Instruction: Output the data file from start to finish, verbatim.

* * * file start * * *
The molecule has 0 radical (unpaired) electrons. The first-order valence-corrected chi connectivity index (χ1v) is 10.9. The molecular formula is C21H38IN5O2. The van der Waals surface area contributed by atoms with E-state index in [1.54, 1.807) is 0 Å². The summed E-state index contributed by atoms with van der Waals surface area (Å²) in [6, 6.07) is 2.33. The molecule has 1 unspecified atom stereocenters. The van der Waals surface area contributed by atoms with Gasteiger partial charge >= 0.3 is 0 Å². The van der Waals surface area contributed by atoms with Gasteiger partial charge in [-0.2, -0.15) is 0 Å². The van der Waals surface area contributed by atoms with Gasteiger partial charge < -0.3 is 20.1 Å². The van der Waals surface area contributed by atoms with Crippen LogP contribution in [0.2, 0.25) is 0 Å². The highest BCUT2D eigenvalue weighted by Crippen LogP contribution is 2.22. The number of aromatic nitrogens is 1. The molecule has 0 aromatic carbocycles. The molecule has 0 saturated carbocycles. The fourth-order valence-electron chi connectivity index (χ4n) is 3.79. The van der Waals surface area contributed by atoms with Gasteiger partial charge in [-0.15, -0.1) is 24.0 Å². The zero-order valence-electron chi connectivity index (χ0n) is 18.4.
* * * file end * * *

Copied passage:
The molecule has 0 radical (unpaired) electrons. The first-order valence-corrected chi connectivity index (χ1v) is 10.9. The molecular formula is C21H38IN5O2. The van der Waals surface area contributed by atoms with E-state index in [1.54, 1.807) is 0 Å². The summed E-state index contributed by atoms with van der Waals surface area (Å²) in [6, 6.07) is 2.33. The molecule has 1 unspecified atom stereocenters. The van der Waals surface area contributed by atoms with Gasteiger partial charge >= 0.3 is 0 Å². The van der Waals surface area contributed by atoms with Gasteiger partial charge in [-0.2, -0.15) is 0 Å². The van der Waals surface area contributed by atoms with Gasteiger partial charge < -0.3 is 20.1 Å². The van der Waals surface area contributed by atoms with Crippen LogP contribution in [0.2, 0.25) is 0 Å². The highest BCUT2D eigenvalue weighted by Crippen LogP contribution is 2.22. The number of aromatic nitrogens is 1. The molecule has 0 aromatic carbocycles. The molecule has 0 saturated carbocycles. The fourth-order valence-electron chi connectivity index (χ4n) is 3.79. The van der Waals surface area contributed by atoms with Gasteiger partial charge in [-0.15, -0.1) is 24.0 Å². The zero-order valence-electron chi connectivity index (χ0n) is 18.4.